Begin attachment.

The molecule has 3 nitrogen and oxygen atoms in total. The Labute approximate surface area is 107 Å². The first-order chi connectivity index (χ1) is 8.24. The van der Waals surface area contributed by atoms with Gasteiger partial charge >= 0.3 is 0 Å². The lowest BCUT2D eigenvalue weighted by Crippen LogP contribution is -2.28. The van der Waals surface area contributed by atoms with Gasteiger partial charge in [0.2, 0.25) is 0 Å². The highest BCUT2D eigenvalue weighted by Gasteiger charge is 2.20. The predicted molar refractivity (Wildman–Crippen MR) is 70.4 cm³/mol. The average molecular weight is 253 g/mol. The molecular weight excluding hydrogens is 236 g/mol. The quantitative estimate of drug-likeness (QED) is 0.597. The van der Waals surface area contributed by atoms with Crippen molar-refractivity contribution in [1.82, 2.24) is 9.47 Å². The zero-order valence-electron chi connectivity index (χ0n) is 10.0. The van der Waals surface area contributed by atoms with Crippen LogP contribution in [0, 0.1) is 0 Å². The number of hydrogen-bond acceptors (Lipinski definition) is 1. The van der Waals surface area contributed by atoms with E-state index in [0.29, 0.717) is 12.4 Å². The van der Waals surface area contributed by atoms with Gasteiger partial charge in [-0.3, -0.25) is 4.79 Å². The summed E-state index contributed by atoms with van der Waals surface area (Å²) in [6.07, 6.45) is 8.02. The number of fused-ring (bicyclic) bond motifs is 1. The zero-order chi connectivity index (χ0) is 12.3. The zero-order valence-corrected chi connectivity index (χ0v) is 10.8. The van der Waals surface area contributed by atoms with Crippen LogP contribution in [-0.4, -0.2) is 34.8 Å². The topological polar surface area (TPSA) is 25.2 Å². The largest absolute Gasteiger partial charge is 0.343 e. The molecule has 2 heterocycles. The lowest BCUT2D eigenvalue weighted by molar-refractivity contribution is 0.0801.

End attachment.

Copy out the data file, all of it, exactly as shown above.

The molecule has 3 nitrogen and oxygen atoms in total. The Labute approximate surface area is 107 Å². The first-order chi connectivity index (χ1) is 8.24. The van der Waals surface area contributed by atoms with Gasteiger partial charge >= 0.3 is 0 Å². The lowest BCUT2D eigenvalue weighted by Crippen LogP contribution is -2.28. The van der Waals surface area contributed by atoms with Gasteiger partial charge in [0.2, 0.25) is 0 Å². The highest BCUT2D eigenvalue weighted by Gasteiger charge is 2.20. The predicted molar refractivity (Wildman–Crippen MR) is 70.4 cm³/mol. The average molecular weight is 253 g/mol. The molecular weight excluding hydrogens is 236 g/mol. The quantitative estimate of drug-likeness (QED) is 0.597. The van der Waals surface area contributed by atoms with Crippen molar-refractivity contribution in [1.82, 2.24) is 9.47 Å². The zero-order valence-electron chi connectivity index (χ0n) is 10.0. The van der Waals surface area contributed by atoms with Crippen LogP contribution in [0, 0.1) is 0 Å². The number of hydrogen-bond acceptors (Lipinski definition) is 1. The van der Waals surface area contributed by atoms with E-state index in [0.29, 0.717) is 12.4 Å². The van der Waals surface area contributed by atoms with Gasteiger partial charge in [-0.3, -0.25) is 4.79 Å². The summed E-state index contributed by atoms with van der Waals surface area (Å²) in [6.07, 6.45) is 8.02. The number of fused-ring (bicyclic) bond motifs is 1. The zero-order chi connectivity index (χ0) is 12.3. The zero-order valence-corrected chi connectivity index (χ0v) is 10.8. The van der Waals surface area contributed by atoms with Crippen LogP contribution in [-0.4, -0.2) is 34.8 Å². The topological polar surface area (TPSA) is 25.2 Å². The largest absolute Gasteiger partial charge is 0.343 e. The molecule has 2 heterocycles. The lowest BCUT2D eigenvalue weighted by molar-refractivity contribution is 0.0801.